Negotiating With Chinese Investors

Chinese companies are increasingly investing in companies overseas. But to reach advantageous agreements with Chinese investors, Western managers need to prepare themselves for differences in negotiating style.

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In 2015, the Chinese economy passed a significant milestone. After years of proactively soliciting overseas investment to build large-scale manufacturing and generate jobs, China saw its outbound investments surpass inbound investments for the first time. As the Chinese economy becomes more advanced, the focus of Chinese overseas investment has entered a new phase, with a change in the target companies of interest. Recognizing this change is important for Western executives seeking to negotiate effectively with direct investors from China.

To negotiate effectively with Chinese investors, corporate managers need to understand three things: (1) the environment in which Chinese companies operate, (2) their interests and priorities, and (3) the strategies Chinese investors use at the negotiating table. In developing our perspective, we studied 15 years of accounts of Chinese outbound investments, as reported by the Financial Times, The Wall Street Journal, The New York Times, Reuters, The Economist, Bloomberg, and the BBC, as well as by leading Chinese media outlets such as Sina, China Daily, Xinhua News Agency, and Caijing. Across hundreds of investments, we focused on 55 highly visible transactions, most with a reported value of at least $100 million. They varied across major industries and countries and involved both state-owned enterprises and private companies.

A Shift in Interests

In recent years, China has been transitioning from rapid growth driven by infrastructure projects and mass manufacturing to more moderate growth based on the consumer economy and sustainable manufacturing. The shift is particularly visible in cases where Chinese companies are investing overseas to acquire the capability to develop new technologies, expertise in supporting sustainable development, well-known brands, or processes to manufacture quality consumer goods.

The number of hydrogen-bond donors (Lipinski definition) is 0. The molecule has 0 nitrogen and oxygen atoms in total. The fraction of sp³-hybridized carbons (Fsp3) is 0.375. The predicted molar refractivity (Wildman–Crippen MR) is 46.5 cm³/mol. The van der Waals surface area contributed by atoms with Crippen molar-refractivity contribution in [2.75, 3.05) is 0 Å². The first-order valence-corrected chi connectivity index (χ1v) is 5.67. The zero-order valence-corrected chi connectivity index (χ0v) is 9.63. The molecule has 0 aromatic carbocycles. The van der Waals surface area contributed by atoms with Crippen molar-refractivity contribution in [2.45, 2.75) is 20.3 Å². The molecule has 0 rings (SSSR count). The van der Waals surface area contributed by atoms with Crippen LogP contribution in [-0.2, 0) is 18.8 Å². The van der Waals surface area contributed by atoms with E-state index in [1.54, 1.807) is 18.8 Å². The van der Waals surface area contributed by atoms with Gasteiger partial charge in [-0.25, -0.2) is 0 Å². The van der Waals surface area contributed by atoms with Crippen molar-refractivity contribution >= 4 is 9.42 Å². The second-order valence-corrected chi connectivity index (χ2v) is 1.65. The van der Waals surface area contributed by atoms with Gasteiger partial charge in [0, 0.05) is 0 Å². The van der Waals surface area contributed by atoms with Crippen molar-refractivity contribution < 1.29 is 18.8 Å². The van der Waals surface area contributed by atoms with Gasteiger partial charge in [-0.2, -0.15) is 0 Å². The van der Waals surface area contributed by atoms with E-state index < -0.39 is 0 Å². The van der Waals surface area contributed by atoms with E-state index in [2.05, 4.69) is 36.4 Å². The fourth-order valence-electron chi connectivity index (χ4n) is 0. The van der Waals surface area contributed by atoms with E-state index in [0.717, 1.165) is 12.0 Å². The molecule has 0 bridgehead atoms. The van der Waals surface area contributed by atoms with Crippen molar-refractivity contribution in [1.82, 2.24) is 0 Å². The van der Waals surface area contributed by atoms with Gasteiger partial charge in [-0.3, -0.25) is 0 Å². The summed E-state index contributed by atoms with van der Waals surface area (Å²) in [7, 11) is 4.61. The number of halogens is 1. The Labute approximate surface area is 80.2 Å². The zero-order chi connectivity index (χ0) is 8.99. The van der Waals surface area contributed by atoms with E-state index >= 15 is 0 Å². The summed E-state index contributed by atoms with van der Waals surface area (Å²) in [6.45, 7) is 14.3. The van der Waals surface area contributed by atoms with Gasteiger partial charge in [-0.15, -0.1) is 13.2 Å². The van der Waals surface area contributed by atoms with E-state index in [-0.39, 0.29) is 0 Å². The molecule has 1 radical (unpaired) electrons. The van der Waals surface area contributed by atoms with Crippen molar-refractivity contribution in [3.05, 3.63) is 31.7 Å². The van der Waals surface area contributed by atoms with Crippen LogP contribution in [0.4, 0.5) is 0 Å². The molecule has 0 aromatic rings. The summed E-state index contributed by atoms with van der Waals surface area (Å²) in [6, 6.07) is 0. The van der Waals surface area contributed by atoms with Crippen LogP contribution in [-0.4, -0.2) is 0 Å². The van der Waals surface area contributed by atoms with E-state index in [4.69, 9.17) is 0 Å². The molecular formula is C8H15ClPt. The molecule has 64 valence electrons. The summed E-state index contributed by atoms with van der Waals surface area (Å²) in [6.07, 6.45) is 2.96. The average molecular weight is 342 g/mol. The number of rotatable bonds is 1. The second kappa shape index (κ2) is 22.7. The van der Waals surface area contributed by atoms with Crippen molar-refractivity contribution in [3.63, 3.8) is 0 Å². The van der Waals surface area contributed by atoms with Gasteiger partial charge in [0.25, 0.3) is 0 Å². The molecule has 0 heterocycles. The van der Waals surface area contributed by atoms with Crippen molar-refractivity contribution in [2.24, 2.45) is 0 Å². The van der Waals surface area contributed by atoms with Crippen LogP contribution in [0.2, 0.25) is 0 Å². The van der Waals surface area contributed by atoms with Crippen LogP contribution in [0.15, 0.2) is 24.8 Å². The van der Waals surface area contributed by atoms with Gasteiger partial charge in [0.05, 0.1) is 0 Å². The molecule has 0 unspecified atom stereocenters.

The food industry provides a vivid example. Increasingly, Chinese consumers with middle or high incomes have taken a keen interest in quality food products from outside China. In addition to their desire for new products, these consumers have a belief that food sourced from developed economies is produced under stricter safety regulations than local food products. In response, Chinese companies are snapping up foreign food companies. Perhaps the best-known investment has been the 2013 acquisition by Shuanghui International Holdings Ltd. (now called WH Group Ltd.) of Smithfield Foods Inc., a large pork processor and hog producer based in Smithfield, Virginia.


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Comments (2)
Lynn Etheredge
In 10 hi-tech, high-growth industries that China is targeting in Made In China 2025, plus agriculture and artificial intelligence, China's negotiating aims are to advance global leadership. China's rapid-learning ideas for how to achieve these aims have industry-specific strategies, including acquiring and/or collaborating with foreign companies. See the latest Chinese announcements about world leadership in electric cars, with collaborations by General Motors, Ford & Nissan-Renault, as a model for what to anticipate. (For interested readers, see "China's New Rapid-Learning Economics: A Wake-up Call" at: )  Lynn Etheredge
Peter Fasan
While it's fairly straightforward to not only understand the Chinese business environment, but also to understand how and in which direction it is evolving with time, and even the why's, as in teh drivers, of this evolution, the risk problem will probably be with Chinese investors struggling to understand the uncertainties and emergent issues in many of the markets they try to penetrate and operate in. Be it the US with all the changes in that environment since Trump has been elected, up to and including the impact of US led sanctios on some of their traditional trading partners, to Europe, with the sudden instability resulting from Brexit, and the economic ups and downs of other member states, to Africa and the Middle East, with their unstable governments and interminable conflicts. It seems the only stability they can actually  count on (relatively speaking) are the APAC region  and, albeit to a lesser extent, the LATAM region...

The Chinese, will probably usually have far more reason to be nervous than those who are seeking their investment, and or this reason they may specify and demand unusual protective measures for their investment.